Firm M&A is still hot and heavy, but making it work remains tricky
If you thought this year was big for mergers, brace yourself - there's more to come.
Top consultants say that the accounting profession is in the midst of a merger frenzy that could well continue for the next three years.
Most mergers over the past several years occurred because firms were looking for new talent and lucrative client niches, according to Joel Sinkin, president of Accounting Transition Advisors in New York.
Now, with the economic downturn and the wave of layoffs that hit during the spring, mergers are emerging for additional reasons as well. "I have firms considering succession deals because they can use the clients, too," Sinkin said. "Now you can get the staff to get the work done. It's much more intriguing to them to pick up business, not just people, and that's a big stimulator to the marketplace."
Sinkin said that his company has seen 25 percent more merger activity this year than last.
A flurry of recent mergers has already stimulated the marketplace. New York-based Marcum has plans to merge with Margolis & Co. - a 70-person CPA firm based in the Philadelphia area - after merging with Miami-based Rachlin LLP in May. Meanwhile, Bay-area firms Greenstein Rogoff Olsen & Co. and Ronald G. Boyer Accountancy Corp. merged in August, bringing Boyer's four-person team to GROCO's Danville, Calif., office.
Consulting concern LECG announced its plans to merge with Smart Business Advisory & Consulting in August as well, sharing the strengths of each organization's niches. The fate of Smart & Associates, which had operated in an alternative practice structure with Smart Business Advisory & Consulting, has yet to be determined.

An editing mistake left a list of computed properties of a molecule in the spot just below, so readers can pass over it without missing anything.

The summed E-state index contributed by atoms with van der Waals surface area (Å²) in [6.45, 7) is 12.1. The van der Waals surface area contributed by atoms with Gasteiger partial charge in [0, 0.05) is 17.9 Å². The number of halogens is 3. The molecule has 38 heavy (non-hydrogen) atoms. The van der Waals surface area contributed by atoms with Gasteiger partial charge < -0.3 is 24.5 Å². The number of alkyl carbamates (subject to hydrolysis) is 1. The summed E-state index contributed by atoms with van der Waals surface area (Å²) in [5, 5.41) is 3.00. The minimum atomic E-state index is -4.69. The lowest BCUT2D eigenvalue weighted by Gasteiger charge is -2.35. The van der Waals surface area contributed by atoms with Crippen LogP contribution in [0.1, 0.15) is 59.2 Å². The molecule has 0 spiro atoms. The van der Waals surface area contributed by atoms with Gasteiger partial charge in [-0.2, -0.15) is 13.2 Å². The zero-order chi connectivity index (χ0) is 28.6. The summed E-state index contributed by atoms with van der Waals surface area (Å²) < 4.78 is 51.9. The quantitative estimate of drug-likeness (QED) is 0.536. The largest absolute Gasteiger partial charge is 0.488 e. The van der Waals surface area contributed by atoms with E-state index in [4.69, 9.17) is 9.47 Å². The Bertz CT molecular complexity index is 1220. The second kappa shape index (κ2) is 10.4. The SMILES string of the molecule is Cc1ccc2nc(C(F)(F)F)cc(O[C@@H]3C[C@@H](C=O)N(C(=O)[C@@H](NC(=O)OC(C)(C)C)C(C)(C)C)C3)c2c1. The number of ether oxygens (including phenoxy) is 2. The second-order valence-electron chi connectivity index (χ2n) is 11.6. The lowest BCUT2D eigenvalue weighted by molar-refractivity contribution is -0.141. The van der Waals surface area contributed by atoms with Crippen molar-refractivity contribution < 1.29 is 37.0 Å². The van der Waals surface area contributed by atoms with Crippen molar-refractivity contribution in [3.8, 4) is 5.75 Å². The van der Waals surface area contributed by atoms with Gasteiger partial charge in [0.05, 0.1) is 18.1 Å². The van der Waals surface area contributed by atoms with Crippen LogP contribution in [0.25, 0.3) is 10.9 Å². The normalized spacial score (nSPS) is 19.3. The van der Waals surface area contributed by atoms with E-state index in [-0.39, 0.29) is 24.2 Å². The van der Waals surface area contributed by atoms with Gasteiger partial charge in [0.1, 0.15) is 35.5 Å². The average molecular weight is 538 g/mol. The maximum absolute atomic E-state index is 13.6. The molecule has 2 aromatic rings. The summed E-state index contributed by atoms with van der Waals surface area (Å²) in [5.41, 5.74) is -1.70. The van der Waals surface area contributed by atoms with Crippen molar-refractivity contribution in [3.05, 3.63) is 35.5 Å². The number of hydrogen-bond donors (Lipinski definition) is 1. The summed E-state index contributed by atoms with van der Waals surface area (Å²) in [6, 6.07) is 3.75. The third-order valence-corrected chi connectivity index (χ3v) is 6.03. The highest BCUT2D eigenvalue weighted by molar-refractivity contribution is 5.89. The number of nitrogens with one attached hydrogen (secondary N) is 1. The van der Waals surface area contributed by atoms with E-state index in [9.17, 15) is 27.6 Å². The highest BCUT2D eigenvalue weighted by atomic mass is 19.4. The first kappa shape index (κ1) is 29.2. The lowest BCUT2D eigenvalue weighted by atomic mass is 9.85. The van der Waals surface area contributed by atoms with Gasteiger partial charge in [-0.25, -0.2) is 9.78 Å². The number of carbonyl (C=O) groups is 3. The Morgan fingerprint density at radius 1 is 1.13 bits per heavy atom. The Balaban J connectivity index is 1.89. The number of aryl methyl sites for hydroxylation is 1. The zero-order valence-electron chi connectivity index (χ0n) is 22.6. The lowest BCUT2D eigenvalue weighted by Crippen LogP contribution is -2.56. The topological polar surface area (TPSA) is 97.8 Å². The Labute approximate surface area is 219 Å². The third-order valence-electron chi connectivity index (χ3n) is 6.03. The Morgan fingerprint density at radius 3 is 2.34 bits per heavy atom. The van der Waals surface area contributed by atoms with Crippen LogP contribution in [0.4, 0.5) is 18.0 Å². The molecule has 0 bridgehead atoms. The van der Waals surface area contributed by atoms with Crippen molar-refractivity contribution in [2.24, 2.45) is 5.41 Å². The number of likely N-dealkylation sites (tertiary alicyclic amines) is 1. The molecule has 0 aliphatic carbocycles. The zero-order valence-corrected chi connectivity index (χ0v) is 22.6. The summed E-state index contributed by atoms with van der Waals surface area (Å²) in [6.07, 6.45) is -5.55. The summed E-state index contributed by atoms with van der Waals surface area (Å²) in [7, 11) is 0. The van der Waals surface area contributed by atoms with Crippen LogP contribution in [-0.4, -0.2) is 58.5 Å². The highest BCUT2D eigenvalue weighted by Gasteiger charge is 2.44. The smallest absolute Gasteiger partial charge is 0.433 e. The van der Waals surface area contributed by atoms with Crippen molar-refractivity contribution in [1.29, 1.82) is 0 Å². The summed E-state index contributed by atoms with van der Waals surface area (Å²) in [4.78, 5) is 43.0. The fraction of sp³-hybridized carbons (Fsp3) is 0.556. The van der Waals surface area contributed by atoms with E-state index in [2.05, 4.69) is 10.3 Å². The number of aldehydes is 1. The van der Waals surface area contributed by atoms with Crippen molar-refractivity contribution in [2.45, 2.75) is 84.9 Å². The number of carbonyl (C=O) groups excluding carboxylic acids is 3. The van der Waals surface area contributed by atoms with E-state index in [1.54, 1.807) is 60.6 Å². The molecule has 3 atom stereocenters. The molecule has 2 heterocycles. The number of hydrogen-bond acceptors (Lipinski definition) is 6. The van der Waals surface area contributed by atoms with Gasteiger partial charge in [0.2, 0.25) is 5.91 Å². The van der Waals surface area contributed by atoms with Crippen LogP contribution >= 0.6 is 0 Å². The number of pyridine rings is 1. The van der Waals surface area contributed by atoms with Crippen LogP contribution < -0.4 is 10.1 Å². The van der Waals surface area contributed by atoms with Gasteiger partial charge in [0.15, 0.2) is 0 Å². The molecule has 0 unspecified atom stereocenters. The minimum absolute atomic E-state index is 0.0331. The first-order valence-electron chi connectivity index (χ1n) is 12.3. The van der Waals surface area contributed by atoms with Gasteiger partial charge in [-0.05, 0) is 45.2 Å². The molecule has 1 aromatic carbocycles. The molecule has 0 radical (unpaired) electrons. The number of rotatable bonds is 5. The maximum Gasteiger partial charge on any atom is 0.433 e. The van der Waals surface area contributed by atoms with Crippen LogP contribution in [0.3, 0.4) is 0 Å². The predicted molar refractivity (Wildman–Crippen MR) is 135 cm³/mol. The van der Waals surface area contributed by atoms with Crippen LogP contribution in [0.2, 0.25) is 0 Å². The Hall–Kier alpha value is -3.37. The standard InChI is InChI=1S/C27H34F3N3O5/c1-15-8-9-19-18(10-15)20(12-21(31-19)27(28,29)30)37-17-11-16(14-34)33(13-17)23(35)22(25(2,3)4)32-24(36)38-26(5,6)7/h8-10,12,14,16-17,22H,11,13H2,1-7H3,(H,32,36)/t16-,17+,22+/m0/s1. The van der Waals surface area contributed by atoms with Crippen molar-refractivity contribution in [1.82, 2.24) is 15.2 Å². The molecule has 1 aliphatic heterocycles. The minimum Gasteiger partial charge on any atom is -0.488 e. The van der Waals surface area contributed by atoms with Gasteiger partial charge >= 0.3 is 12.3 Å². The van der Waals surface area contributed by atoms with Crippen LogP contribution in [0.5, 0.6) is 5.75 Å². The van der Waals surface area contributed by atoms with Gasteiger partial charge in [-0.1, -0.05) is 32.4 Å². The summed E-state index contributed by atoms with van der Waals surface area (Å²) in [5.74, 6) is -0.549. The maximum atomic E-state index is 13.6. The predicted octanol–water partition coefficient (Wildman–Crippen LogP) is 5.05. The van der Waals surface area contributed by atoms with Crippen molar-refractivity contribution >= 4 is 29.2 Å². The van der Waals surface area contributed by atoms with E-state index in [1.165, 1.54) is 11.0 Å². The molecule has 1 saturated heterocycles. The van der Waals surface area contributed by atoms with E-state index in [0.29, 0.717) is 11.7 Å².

"The whole structure currently is being looked at; nothing has been determined by this point in time," said a representative from Smart regarding the future of the attest firm. "They are not going to walk away from their business. You can't separate Smart & Associates from Smart Business Advisory & Consulting. The whole transaction will be resolved in the fourth quarter."
"[The LECG-Smart merger] is the first of its kind where you are really taking an investigative and forensic group and combining it with an accounting, tax and consulting group," said Allan Koltin, president and chief executive of PDI Global in Chicago. "On paper, I think it's a wonderful strategy."
A Northeastern mega-firm was born when regional practices Parente Randolph and Beard Miller Co. revealed in September their plans to merge later this year. The combined firms will include 172 partners and more than 1,200 staff throughout Pennsylvania, New York, New Jersey, Maryland, Delaware and Texas.
More recently, super-regional firm J.H. Cohn combined services with Charles Brucia & Co., a New York-based CPA practice that serves the television, motion picture and music production industries.
WAIT, THERE'S MORE!
Still, experts in the middle of sealing these deals say more are coming.
"The motivation right now is primarily top-line growth and quality human capital," explained consultant Jay Nisberg, president of Jay Nisberg & Associates in Ridgefield, Conn. "It's finding some expertise and building expertise by acquiring it. They are looking for niche services, but they are also aggressively looking for top-line growth."
Koltin pointed to three factors behind the recent rash of accounting mergers. First and foremost is the succession-planning crisis hitting the profession as more and more Baby Boomers get ready to retire. "Most retirement-minded partners either don't have the B-team or the next generation of partners that they feel comfortable to carry on the firm and pay their retirement benefits," he said. "That's probably the overriding factor of why next year there will be a lot of mergers and probably why in the last five years it's been that way. The trend will not reverse itself for another five years."